Ethics

Sustaining Enlightened Activity in Difficult Times

By Isa Gucciardi, Ph.D.

The theme we are going to speak about today is enlightened activity and the courage and dedication that it takes to sustain it.

It has taken courage for each of you to set out on the path toward consciousness in general and the path of Depth Hypnosis in particular. As a client it takes courage and dedication to look deeply at the issues that create obstacles in your life. And as a practitioner, it takes courage to step into the deep levels of integrity that are required to meet another person in the place where they are suffering.

By Isa Gucciardi, Ph.D. and Laura Chandler

The brutality that has occurred at Standing Rock for so many months now reminds us of a history steeped in broken promises, outright lies, theft, and genocide. This is not new, yet it persists in new ways. When indigenous peoples lost their lands over and over again to the insatiable European appetite, a precedent was set; one that held nothing and no one sacred. Now history is repeating itself in North Dakota where the Sioux Nation is making another brave stand in the face of overwhelming force. But this time it is not just the Sioux who have gathered to protest and defend what is sacred.

Integrity in the Face of Hate, Separatism, Exclusion

By Isa Gucciardi, Ph.D.

This week has been difficult for many people who are concerned about the resurgence of hate crimes and the general mood of separatism and exclusion that seems to have taken hold across the country. The U.S. is not the only country where this kind of separatism has occurred. The Brexit vote in the United Kingdom was fueled by the same fear and rejection of those who are different. And this is not the only time in history where there has been a strong surge of nationalist ideology driven by hatred of those who are seen as “other.”

The Eightfold Path as an Ethical Compass in the Therapeutic Environment

By Isa Gucciardi, Ph.D.

Ethics is generally defined as a process of determining right and wrong conduct or as the study of morality. In many traditions, both sacred and secular, there is an effort to come up with a set of principles to govern behavior. In many traditions, there is an emphasis on “what bad thing will happen if you don’t do the right thing.” The motivator to good behavior is fear. This is an effective method of crowd control when the luxury of understanding personal motivation and intention cannot be understood on a case-by-case basis. But it falls short in creating conditions under which people can learn how to truly trust their motivation and intention in making decisions regarding their conduct.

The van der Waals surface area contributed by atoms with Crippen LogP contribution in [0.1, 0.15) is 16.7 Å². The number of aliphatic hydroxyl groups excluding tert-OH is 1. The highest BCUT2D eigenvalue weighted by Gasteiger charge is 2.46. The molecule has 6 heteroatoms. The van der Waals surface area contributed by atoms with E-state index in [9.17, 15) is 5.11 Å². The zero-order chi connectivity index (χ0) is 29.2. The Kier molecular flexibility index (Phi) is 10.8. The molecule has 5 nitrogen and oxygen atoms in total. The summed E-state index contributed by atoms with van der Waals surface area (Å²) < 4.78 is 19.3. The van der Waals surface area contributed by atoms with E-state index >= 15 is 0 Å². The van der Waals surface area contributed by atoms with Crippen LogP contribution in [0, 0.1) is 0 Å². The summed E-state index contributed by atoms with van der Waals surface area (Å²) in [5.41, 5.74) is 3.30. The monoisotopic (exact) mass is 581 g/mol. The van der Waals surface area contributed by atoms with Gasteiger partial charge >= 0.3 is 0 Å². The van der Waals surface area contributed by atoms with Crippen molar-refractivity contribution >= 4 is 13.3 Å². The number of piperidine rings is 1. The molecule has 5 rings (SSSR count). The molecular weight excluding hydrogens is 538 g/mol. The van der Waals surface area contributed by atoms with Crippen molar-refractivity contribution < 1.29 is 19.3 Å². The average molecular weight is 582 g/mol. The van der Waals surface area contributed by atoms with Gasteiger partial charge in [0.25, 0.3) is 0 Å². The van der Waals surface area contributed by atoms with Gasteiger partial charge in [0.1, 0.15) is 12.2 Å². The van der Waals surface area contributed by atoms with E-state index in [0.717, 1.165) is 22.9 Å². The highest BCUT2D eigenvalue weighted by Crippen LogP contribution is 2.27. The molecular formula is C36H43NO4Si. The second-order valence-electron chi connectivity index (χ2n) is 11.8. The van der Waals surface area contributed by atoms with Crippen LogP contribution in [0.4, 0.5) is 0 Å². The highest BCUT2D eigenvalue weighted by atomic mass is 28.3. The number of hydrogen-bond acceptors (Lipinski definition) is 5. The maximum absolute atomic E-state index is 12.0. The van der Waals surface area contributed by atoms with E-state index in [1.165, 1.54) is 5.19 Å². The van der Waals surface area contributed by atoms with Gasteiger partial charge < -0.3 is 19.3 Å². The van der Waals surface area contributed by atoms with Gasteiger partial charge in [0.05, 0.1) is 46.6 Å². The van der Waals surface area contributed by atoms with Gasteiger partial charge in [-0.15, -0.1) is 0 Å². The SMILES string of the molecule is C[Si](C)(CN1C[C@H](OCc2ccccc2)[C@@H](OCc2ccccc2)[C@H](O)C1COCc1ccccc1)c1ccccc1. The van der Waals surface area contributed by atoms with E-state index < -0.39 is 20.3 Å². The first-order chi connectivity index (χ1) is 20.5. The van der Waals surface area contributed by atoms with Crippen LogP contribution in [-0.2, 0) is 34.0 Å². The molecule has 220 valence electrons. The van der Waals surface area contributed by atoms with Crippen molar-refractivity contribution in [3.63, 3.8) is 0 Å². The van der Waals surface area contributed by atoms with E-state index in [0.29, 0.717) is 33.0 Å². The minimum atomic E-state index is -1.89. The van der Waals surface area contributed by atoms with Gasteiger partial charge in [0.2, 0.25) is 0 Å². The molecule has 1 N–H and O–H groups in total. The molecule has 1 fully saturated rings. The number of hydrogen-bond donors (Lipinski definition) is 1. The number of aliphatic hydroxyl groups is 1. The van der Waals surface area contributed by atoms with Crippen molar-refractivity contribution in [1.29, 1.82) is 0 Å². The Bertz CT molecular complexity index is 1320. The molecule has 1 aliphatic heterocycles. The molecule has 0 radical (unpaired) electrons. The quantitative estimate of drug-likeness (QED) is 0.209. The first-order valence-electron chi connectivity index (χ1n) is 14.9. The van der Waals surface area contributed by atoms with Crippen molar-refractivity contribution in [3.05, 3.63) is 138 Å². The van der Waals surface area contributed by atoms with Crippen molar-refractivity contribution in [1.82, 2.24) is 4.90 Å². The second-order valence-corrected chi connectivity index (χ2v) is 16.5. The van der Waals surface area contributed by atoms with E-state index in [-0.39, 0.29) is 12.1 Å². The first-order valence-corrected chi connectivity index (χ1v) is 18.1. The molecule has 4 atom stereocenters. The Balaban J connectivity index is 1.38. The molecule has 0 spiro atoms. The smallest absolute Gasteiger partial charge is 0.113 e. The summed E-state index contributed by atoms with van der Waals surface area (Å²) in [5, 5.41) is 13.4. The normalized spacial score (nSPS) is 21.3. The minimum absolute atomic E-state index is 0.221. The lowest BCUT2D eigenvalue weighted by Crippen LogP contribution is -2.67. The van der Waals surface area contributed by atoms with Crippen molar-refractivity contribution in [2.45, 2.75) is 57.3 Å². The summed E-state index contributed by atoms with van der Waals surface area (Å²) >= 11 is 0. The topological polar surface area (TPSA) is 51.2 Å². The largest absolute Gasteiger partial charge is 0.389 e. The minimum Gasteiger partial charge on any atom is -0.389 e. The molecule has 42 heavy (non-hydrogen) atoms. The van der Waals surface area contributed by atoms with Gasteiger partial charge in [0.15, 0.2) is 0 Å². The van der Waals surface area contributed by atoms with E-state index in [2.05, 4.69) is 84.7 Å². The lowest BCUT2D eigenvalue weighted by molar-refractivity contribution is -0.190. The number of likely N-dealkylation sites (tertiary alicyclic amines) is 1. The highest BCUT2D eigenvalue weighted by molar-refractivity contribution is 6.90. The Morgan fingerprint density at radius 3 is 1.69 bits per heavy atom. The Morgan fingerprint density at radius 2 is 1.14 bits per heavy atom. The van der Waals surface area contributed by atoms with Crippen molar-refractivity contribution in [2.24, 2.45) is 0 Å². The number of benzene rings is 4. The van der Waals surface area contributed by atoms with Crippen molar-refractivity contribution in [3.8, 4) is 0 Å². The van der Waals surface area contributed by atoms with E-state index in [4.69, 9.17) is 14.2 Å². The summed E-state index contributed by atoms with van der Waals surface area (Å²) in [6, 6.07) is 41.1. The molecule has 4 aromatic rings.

Buddhism, Ethics, and Psychology

By Isa Gucciardi, Ph.D. and Laura Chandler

The idea that there is a connection between Buddhism, in particular mindfulness practice that is derived from the principles of the Eightfold Path, and psychology, is not new. There are numerous books, research studies, and even college courses on the subject.

Many prominent psychologists, theorists, and scholars have cited the relevance of Buddhism. Leading Buddhist scholar and professor at Columbia University, Robert Thurman, in his book Infinite Life, suggests that Buddhism is the original psychology. Most recently, cognitive psychology has given the most attention to the study of Buddhism, mindfulness practice, and meditation. Yet, interest in these subjects dates back to the origins of the field.

Quack Like a Duck

By Isa Gucciardi, Ph.D.

Hypnotherapy is an ancient art. The Ebers Papyrus from 3000 BCE describes the way it was used as a “sleep cure” to help with a variety of ailments in ancient Egypt. In Greece, hypnosis was used to treat soldiers returning from war who were suffering from the effects of being exposed to the trauma of the battlefield.

More recently, Western Europeans became exposed to the art of hypnotherapy through their colonization of other countries with ancient healing traditions that contained hypnosis as a treatment option.

Hypnosis: The Secular Sacrament

By Isa Gucciardi, Ph.D.

I often think of hypnosis as a secular sacrament. At first glance, “secular sacrament” appears to be an oxymoron. How can something sacred, and therefore traditionally a part of the religious community within a society, be the same thing as something secular, and therefore a part of the political and socioeconomic community of a society? This chapter will show how hypnosis functions as a secular sacrament, yet remains outside of the trappings of the larger cultural and social realities.

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